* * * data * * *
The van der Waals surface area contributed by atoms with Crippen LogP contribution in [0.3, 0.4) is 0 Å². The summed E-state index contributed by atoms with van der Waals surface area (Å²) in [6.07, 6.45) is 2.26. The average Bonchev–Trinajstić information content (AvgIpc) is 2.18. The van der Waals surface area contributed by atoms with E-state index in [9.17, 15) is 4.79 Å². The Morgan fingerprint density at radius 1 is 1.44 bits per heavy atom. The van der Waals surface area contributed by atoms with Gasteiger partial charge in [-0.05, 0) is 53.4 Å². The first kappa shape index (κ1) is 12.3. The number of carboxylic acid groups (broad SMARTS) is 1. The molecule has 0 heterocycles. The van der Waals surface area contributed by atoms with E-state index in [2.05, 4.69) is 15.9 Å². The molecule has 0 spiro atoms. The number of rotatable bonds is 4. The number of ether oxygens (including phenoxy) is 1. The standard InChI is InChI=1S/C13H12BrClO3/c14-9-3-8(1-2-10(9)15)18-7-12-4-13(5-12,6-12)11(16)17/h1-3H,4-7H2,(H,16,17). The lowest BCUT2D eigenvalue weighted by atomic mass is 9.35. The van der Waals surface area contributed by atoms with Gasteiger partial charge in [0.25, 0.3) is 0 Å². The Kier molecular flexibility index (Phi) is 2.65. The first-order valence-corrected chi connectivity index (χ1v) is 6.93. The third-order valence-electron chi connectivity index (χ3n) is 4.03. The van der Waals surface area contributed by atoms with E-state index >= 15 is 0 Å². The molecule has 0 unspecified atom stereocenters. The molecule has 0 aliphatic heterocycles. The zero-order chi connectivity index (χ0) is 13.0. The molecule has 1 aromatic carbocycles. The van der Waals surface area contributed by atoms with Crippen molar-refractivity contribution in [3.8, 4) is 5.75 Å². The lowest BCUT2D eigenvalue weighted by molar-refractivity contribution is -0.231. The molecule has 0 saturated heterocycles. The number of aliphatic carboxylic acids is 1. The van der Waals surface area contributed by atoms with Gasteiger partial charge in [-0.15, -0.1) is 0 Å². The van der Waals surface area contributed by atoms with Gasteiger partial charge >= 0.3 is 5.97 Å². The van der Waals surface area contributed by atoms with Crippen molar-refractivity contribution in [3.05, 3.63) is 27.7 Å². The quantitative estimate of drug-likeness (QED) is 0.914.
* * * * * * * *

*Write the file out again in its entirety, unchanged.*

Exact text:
The van der Waals surface area contributed by atoms with Crippen LogP contribution in [0.3, 0.4) is 0 Å². The summed E-state index contributed by atoms with van der Waals surface area (Å²) in [6.07, 6.45) is 2.26. The average Bonchev–Trinajstić information content (AvgIpc) is 2.18. The van der Waals surface area contributed by atoms with E-state index in [9.17, 15) is 4.79 Å². The Morgan fingerprint density at radius 1 is 1.44 bits per heavy atom. The van der Waals surface area contributed by atoms with Gasteiger partial charge in [-0.05, 0) is 53.4 Å². The first kappa shape index (κ1) is 12.3. The number of carboxylic acid groups (broad SMARTS) is 1. The molecule has 0 heterocycles. The van der Waals surface area contributed by atoms with E-state index in [2.05, 4.69) is 15.9 Å². The molecule has 0 spiro atoms. The number of rotatable bonds is 4. The number of ether oxygens (including phenoxy) is 1. The standard InChI is InChI=1S/C13H12BrClO3/c14-9-3-8(1-2-10(9)15)18-7-12-4-13(5-12,6-12)11(16)17/h1-3H,4-7H2,(H,16,17). The lowest BCUT2D eigenvalue weighted by atomic mass is 9.35. The van der Waals surface area contributed by atoms with Gasteiger partial charge in [0.25, 0.3) is 0 Å². The Kier molecular flexibility index (Phi) is 2.65. The first-order valence-corrected chi connectivity index (χ1v) is 6.93. The third-order valence-electron chi connectivity index (χ3n) is 4.03. The van der Waals surface area contributed by atoms with E-state index >= 15 is 0 Å². The molecule has 0 unspecified atom stereocenters. The molecule has 0 aliphatic heterocycles. The zero-order chi connectivity index (χ0) is 13.0. The molecule has 1 aromatic carbocycles. The van der Waals surface area contributed by atoms with Crippen molar-refractivity contribution in [3.8, 4) is 5.75 Å². The lowest BCUT2D eigenvalue weighted by molar-refractivity contribution is -0.231. The molecule has 0 saturated heterocycles. The number of aliphatic carboxylic acids is 1. The van der Waals surface area contributed by atoms with Gasteiger partial charge in [-0.15, -0.1) is 0 Å². The van der Waals surface area contributed by atoms with Gasteiger partial charge >= 0.3 is 5.97 Å². The van der Waals surface area contributed by atoms with Crippen molar-refractivity contribution in [3.05, 3.63) is 27.7 Å². The quantitative estimate of drug-likeness (QED) is 0.914.